Voice of America director discusses press freedom, new efforts in refugee camps

Media Credit: Gabrielle Rhoads | Photographer

VOA Director Amanda Bennett discusses the threats journalists face around the world at an event Monday.

The director of U.S. government-funded news organization Voice of America discussed VOA’s future and freedom of the press worldwide at the Elliott School of International Affairs Monday.

Amanda Bennett, who has headed VOA for three years, spoke about the news agency’s work to transmit information to countries with limited freedom of the press and the group’s new efforts with refugee camps. About 100 people attended the event, which was hosted by the Public Diplomacy Council, the Public Diplomacy Association of America and the University of Southern California’s Annenberg Center on Communication Leadership and Policy.

Bennett said VOA, which was founded during the Second World War and broadcasts news around the world in 46 languages, is a nonpartisan, unbiased source of news even though its funding comes from the U.S. government. She said VOA’s reputation rests on the separation between VOA and politicians, a quality that some state-run media outlets around the world do not share.

“We are independent of the U.S. government,” she said. “That underlies our credibility. Because as you know from other state-funded organizations, they do not enjoy that same credibility.”

Bennett said VOA’s high trustworthiness rating in countries like Afghanistan, where people may disapprove of the U.S. government and its ongoing military efforts in their country, is an indication that the group produces fair and respected news broadcasts. VOA’s worldwide credibility increased to 84 percent last fall, according to VOA’s website.

Bennett said VOA hopes to help reverse declining press freedom around the world by highlighting journalists and their impact worldwide. Global press freedom declined to its lowest point in 13 years in 2016, according to a 2017 report from Freedom House.

“We’re going to be covering free press in all its intricacies, with all of our journalists around the world,” Bennett said.

She said VOA reporters around the world face obstacles from government officials, like threats of violence and bans on airing VOA broadcasts, in countries without strong guarantees of freedom of the press.

“Much of the threats we still face are really of the old-fashioned variety,” Bennett said. “Harassment, intimidation of family members, tax issues, economic issues.”

She added that for several VOA journalists, harsh or bleak living conditions in the countries in which they are stationed post additional challenges to reporting the news.

“We have reporters in Venezuela right now who are reporting day in and day out of that country,” Bennett said. “We asked a group who came to visit us, ‘What’s the most difficult thing that they face right now?’ They said, ‘Getting water and getting food.’ Yet they continue to work.”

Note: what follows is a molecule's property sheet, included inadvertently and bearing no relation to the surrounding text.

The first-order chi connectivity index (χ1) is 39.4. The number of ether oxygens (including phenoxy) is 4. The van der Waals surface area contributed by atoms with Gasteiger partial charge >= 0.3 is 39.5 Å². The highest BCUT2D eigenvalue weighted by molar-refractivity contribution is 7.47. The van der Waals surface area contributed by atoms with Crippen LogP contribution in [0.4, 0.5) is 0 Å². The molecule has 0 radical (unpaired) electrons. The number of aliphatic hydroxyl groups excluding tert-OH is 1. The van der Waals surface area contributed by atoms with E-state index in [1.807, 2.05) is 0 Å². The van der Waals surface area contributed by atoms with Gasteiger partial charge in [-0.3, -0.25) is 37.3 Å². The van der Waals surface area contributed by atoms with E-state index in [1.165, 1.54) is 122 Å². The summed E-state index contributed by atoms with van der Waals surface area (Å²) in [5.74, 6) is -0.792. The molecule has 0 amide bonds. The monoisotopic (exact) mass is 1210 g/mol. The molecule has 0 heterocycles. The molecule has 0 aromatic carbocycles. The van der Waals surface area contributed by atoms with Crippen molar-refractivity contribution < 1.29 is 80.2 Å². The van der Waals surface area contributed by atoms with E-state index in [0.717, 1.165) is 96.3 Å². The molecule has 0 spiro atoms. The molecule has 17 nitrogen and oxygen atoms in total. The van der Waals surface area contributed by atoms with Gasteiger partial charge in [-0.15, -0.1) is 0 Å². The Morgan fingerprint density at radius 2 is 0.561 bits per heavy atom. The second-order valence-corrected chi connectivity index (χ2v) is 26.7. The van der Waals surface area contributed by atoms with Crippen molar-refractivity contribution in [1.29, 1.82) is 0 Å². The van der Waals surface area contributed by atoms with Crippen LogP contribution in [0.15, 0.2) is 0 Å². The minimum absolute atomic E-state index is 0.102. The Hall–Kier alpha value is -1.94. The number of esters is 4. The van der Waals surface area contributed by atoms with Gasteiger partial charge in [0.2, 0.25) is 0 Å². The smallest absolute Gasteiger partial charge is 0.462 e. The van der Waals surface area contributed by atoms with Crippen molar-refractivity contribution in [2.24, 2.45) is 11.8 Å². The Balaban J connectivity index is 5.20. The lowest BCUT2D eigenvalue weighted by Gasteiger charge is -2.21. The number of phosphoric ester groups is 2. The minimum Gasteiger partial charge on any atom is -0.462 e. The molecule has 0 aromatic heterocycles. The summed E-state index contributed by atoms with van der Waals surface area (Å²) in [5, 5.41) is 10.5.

Bennett said VOA officials and journalists are now focusing on delivering fair and free information to refugee camps where access to global news is scarce. She said VOA has implemented two pilot projects in Kenya’s Kakuma refugee camp, which houses 165,000 refugees from Ethiopia, Sudan and Somalia, and in Bangladeshi camps for Rohingya people fleeing Myanmar, where they are persecuted.

Bennett said the people she spoke to at refugee camps were “desperate” for information about events around the world and in their home countries. She added that VOA officials have tentative plans to introduce VOA programming into every United Nations refugee camp.

Bennett said other interactions she had with refugees inspired her to expand VOA’s Learning English Program, which features daily broadcasts in English spoken at a slower pace to promote comprehension among English language learners, in 2014.

She said that last month, VOA further increased these efforts by introducing person-to-person contact between VOA volunteers and refugee children and adults aiming to learn English. The program has a force of English language instructors about 5,000 strong in the Rohingya camps, Bennett said.

She said the program will benefit children and adult refugees by teaching them to speak a language that makes them more attractive to employers worldwide.

“I tell the young people in Voice of America, ‘You’re going to be walking through a street someplace in Washington, New York, someplace in Southeast Asia, and a 25-year-old is going to come up to you and say, ‘I got out of the Rohingya camp and got a job in Indonesia or Thailand or Canada because you taught me English,’” Bennett said.

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